2024 Range Rover Sport SV review – new 626bhp SUV driven

The new Range Rover Sport SV packs a 4.4-litre turbocharged V8 and can get from 0-62mph in just 3.8sec – but is it as good as its fast SUV rivals? We've driven it to find out...

New Range Rover Sport SV front left driving

Price from £171,460 | On sale Now

This new Range Rover Sport SV's predecessor – the SVR – would have made a good football hooligan. Its V8 engine was loud, its styling outspoken, and the pops and bangs from the exhaust after every gear change were nothing short of outrageous.

For some, that gave it an intoxicating charm and appeal, but for many others it was a bit alienating, and that’s where the SV comes in. You could think of it as a grown-up SVR, with all the performance and character but far more subtlety.

Now, don’t go thinking that subtlety makes the SV boring. Far from it – with more than 620bhp from its V8 heart, this is the most powerful and fastest Range Rover Sport ever made.

New Range Rover Sport SV right static

What’s more, bespoke suspension, new tech and a course of weight reduction means it should also go round corners better than any other Range Rover.

But how successful has British brand Land Rover been with its latest performance SUV and is the SV better to drive than rivals, including the Lamborghini Urus and the Porsche Cayenne? Let’s find out…

New Range Rover Sport SV rear cornering

What is the Range Rover Sport SV like to drive?

There’s only one engine available for the 2024 Range Rover Sport SV, but that’s not a bad thing. Indeed, with 626bhp, the potent 4.4-litre turbocharged V8 – which has mild-hybrid tech – provides all the performance you could ever want.

When you plant your foot on the accelerator pedal, you're pinned back into your seat as the SV's automatic gearbox fires through the gears. All the while, you’re bathed in a glorious V8 symphony as you shoot from 0-62mph in just 3.8 seconds, which is around the same time it takes the Cayenne Turbo E-Hybrid. True, the Urus S is even faster, taking 3.5 seconds, but the heavier Sport SV is impressively close.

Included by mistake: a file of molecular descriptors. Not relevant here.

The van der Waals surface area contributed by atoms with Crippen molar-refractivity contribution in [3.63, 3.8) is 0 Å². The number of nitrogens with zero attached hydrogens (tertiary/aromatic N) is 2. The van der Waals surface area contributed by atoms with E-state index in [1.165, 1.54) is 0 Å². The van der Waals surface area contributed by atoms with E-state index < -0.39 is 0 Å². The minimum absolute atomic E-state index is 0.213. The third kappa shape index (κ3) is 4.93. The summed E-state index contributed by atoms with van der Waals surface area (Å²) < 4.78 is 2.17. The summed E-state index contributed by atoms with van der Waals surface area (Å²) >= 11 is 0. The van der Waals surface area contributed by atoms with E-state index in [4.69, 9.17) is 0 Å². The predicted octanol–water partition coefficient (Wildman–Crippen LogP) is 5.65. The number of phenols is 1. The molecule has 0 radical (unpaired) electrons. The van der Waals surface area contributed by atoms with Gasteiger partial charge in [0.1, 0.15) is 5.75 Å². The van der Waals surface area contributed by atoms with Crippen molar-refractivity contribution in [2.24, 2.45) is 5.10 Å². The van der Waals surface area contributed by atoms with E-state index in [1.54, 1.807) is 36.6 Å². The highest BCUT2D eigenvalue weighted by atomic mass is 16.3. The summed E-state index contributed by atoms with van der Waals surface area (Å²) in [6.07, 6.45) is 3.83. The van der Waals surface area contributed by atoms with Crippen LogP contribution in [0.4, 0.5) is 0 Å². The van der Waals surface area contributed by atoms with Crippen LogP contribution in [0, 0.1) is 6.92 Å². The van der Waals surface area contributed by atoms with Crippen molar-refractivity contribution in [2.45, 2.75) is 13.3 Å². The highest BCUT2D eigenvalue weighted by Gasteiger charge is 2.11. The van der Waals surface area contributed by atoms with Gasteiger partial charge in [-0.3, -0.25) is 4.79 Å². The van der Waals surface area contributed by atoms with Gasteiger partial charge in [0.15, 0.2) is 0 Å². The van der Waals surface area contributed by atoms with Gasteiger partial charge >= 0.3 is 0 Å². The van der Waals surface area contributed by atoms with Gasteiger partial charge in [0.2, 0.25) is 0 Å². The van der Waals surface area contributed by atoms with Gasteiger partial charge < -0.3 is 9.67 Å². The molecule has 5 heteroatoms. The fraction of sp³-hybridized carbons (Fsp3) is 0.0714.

New Range Rover Sport SV alloy wheel detail

Straight-line speed is all well and good, but what’s the SV like on a twisty road? Well, in its stiffest SV mode, the bespoke air suspension hides its weight with surprising ease.

The system removes the need for anti-roll bars and, in turn, that allows each wheel to work independently, improving body control and keeping it flat even when its carrying plenty of speed.

The SV is also incredibly capable on a track. Its precise steering gives you loads of confidence as you head through corners and its neat body control ensures that it rarely gets out of shape. We doubt many people will actually take their Range Rover Sport SV to the track, but if that’s your plan we’d suggest adding the optional carbon-ceramic brakes, which do a great job of reliably slowing that mass from speed.

The Sport SV’s handling is truly impressive, but we still reckon the lighter Aston Martin DBX707 will appeal more to those wanting to push a performance SUV to the limit.

New Range Rover Sport SV interior dashboard

The thing is, when you’re driving normally the SV will be much more comfortable than that rival or the Cayenne. Indeed, select Comfort mode and the SV easily rides as well as a standard Range Rover Sport with air suspension, soaking up lumps and bumps with absolute ease. Even on the optional 23in carbon-fibre wheels, you barely feel large potholes as you drive over them.